Cracking the Whip
Matsch, 66, presiding judge in the McVeigh case, knew nothing of Homer Simpson and family. Nor does he tolerate the kind of courtroom diversions that dragged out O.J.'s 1994 criminal trial. By comparison the McVeigh case is proceeding at a remarkable clip, zipping through 132 witnesses in eight weeks, largely due to Matsch's strict, meticulous ways. Fisher didn't make it onto the jury, but his 80 minutes of questioning in Matsch's courtroom during the selection process left an indelible impression. "Judge Matsch doesn't mess around," he says. "This guy's 100 percent business."
In fact, in a published survey of trial lawyers, Matsch was described by some—speaking anonymously, of course—as "surly" and "tyrannical." But David Miller, a former director of the Denver ACLU, says appearing before Matsch can be a "very pleasant experience. You just have to come prepared and follow the rules." In Matsch's court that means no briefcases on the desk (they scratch the restored wood), no draping of coats on the furniture (it looks shabby)—and no excuse for tardiness. Court opens at 9 a.m. sharp, and breaks are timed to the minute, even when it means reconvening—as Matsch stipulated in a recent session—at 1:37 p.m. Still, the rancher judge, who collects rare guns and under his robes wears cowboy boots, expects the odd dustup in his court. "If people are going to trial, then there's going to be a gun-fight out there," says one of Matsch's former law clerks, Adam Chase, speaking figuratively. "His idea of what a judge is is to keep a fair fight."
In the McVeigh case, Matsch has been true to that idea from the start. In February 1996 he upset survivors and families of the bombing's 168 victims by moving the proceedings from Oklahoma City to Denver, maintaining it would be impossible to find an unprejudiced jury in a city so united in its grief. He allowed the trial to be broadcast to an Oklahoma City courthouse only after Congress intervened, then barred spectators in the Denver courtroom from wearing photos of the victims or religious jewelry.
In 23 years on the federal bench, Matsch has never shied from unpopular rulings. In 1992 the judge, who keeps a portrait of Martin Luther King Jr. on his office wall, overruled Gov. Roy Romer's decision denying the Ku Klux Klan a permit to march in Denver. And for 19 years he enforced a controversial busing law that ended the de facto segregation of Denver schools.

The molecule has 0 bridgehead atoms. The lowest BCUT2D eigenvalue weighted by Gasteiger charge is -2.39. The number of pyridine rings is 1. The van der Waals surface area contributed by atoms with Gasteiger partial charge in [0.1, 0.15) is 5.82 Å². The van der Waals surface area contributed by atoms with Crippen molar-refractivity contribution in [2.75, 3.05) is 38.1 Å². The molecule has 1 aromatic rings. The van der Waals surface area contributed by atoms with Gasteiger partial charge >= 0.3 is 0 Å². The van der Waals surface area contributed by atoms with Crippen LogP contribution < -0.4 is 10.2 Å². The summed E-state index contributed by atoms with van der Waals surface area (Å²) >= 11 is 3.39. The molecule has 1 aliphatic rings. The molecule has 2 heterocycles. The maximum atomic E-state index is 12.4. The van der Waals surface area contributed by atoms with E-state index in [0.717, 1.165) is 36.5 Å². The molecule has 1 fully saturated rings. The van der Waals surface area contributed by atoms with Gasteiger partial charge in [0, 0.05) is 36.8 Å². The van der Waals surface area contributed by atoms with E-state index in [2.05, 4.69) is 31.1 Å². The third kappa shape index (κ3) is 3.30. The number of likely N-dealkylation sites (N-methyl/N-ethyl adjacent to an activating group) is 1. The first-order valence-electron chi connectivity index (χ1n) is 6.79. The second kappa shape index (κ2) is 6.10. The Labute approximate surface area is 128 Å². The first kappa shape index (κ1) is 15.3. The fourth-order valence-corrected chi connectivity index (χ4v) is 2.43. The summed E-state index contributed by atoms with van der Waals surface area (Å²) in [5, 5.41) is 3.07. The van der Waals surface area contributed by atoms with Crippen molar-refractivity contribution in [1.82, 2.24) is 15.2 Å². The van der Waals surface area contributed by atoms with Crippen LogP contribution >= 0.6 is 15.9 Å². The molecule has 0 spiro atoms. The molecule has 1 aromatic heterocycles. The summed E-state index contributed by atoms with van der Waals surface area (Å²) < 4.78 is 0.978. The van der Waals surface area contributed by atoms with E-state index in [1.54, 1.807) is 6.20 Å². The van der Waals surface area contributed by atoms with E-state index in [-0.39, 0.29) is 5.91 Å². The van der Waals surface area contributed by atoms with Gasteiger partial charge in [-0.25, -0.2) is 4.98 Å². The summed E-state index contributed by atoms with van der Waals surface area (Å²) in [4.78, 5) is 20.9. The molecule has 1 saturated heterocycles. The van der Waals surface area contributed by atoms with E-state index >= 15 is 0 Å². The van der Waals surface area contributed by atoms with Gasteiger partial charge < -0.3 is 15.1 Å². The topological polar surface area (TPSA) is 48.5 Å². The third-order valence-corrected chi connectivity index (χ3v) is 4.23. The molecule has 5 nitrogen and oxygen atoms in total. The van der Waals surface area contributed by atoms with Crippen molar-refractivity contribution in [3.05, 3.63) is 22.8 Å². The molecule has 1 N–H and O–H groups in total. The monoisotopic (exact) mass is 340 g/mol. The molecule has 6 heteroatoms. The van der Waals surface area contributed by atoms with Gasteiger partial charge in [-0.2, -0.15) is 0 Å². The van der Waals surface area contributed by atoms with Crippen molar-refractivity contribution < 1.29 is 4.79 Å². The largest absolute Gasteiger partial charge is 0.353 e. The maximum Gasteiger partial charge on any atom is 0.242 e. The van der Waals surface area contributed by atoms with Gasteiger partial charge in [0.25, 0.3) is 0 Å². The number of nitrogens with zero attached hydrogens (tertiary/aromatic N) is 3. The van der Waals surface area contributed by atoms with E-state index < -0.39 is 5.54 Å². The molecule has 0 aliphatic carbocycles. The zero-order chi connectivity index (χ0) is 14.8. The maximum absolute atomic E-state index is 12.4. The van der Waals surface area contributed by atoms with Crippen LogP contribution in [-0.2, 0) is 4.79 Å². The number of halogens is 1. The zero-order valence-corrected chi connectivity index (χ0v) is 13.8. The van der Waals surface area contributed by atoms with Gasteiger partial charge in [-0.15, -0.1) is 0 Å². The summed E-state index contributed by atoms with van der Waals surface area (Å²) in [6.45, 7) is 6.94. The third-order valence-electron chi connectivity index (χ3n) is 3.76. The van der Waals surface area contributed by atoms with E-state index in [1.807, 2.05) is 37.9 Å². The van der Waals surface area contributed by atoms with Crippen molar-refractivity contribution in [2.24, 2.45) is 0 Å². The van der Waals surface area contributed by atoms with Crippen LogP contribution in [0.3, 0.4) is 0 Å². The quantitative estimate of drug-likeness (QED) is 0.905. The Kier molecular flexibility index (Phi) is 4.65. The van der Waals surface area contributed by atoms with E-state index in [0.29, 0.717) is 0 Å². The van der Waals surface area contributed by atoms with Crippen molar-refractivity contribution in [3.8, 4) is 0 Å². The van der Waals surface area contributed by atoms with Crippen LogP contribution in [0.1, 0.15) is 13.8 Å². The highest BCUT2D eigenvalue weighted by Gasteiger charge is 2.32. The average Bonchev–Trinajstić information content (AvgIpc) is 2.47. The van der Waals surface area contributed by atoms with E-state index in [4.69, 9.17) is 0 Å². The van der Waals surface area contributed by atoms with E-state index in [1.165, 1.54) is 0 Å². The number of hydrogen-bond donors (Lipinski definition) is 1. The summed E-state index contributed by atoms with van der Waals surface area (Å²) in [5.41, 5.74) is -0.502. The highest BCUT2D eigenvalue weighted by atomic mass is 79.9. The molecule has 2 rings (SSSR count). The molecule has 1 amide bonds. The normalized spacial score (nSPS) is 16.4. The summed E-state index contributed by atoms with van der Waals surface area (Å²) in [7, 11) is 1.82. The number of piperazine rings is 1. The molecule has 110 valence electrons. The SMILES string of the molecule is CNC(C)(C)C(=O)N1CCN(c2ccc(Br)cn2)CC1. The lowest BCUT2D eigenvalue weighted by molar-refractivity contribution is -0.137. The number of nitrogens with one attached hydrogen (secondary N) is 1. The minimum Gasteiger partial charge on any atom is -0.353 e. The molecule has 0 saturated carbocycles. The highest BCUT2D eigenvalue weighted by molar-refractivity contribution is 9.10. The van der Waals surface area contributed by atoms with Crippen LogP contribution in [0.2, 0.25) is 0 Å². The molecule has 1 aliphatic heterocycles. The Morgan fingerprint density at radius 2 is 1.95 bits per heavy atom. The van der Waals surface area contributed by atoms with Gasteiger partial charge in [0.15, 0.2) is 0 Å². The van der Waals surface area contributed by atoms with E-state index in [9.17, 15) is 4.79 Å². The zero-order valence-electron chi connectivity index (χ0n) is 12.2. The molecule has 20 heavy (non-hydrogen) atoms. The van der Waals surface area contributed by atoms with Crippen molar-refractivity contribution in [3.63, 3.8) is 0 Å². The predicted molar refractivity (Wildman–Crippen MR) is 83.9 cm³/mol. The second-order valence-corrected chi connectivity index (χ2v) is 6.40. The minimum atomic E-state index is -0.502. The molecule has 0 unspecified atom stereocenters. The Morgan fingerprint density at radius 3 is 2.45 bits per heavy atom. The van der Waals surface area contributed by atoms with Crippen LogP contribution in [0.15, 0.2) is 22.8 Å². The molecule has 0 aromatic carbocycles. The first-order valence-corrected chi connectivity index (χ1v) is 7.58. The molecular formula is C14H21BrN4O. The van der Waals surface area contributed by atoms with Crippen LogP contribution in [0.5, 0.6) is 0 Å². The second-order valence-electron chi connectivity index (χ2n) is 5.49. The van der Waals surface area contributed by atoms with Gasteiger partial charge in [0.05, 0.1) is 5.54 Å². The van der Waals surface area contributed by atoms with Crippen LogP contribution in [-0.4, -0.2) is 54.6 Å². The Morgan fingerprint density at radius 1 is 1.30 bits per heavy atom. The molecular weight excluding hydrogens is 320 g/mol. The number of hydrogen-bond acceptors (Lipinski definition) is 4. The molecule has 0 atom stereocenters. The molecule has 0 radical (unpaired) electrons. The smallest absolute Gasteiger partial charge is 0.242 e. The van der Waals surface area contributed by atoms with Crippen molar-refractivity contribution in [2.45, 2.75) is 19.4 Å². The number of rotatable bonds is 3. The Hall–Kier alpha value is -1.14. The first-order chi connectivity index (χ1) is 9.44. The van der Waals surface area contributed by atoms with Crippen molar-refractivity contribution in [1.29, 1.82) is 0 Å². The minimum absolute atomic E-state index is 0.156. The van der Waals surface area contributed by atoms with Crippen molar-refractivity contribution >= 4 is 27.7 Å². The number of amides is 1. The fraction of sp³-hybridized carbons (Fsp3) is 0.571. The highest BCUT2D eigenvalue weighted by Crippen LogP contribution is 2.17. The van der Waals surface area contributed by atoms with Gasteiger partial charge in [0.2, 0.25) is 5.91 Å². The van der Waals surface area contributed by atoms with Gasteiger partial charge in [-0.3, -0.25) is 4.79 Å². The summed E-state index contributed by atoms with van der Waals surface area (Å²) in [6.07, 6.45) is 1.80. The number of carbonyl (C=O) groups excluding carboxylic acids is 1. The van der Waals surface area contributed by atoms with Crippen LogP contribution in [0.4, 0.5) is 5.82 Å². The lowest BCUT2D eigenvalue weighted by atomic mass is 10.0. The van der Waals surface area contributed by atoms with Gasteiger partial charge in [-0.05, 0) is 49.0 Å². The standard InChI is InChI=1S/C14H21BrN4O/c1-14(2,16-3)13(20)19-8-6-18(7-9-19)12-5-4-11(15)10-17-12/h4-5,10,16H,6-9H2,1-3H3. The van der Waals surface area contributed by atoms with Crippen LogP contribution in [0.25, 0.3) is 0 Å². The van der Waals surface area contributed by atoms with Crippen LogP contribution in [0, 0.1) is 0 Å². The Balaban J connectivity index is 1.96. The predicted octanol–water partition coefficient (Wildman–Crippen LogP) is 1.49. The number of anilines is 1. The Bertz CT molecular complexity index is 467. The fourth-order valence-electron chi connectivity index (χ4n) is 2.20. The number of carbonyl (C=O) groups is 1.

He came by his respect for discipline early, in the Burlington, Iowa, home of his parents, strict Lutherans William and Emma Matsch, who owned a grocery store. "We were all raised on the business of being honest and straightforward," says Bill Matsch, 74, one of the judge's three older brothers. In 1953, Richard graduated in the top 10 percent of his class with an accelerated law degree from the University of Michigan. After two years in the Army, in Korea, he moved to Denver, eventually serving as a local and federal prosecutor. There he met and married schoolteacher Elizabeth Murdock and, in the mid-'60s, set about building a home on 1½ acres in Cherry Hills, a fashionable Denver suburb, where they would raise their four daughters and a son. In 1974, President Richard Nixon appointed Matsch to the federal bench, where he quickly became known for both his prickly demeanor and the clarity of his reasoning.
Although lawyers in the McVeigh trial may not have noticed, friends say time—and tragedy—have mellowed Matsch. In 1992 his youngest child, Betsy, 24, a graduate student researching the environment, died when she slipped into a volcanic steam vent in Hawaii. The death of the girl he called Scout "really knocked him down and beat him up," says an old friend, lawyer Thomas Seawell. Matsch began a trial the next week but wore a bracelet of Betsy's for a year. "I'm sure there are lawyers in this town who think he is made of stone," says Seawell. "He's not."
Matsch's four grandchildren have brought some comfort. But friends say he would rather live the quiet life with Elizabeth on the 37-acre ranch near Boulder they have owned since 1989—traveling to work each day on the bus—than preside over such a wrenching, high-profile trial. "He still has a lot of sorrow over Betsy," Seawell says, "and I'm sure this trial just has to be bringing that back."
VICKIE BANE in Denver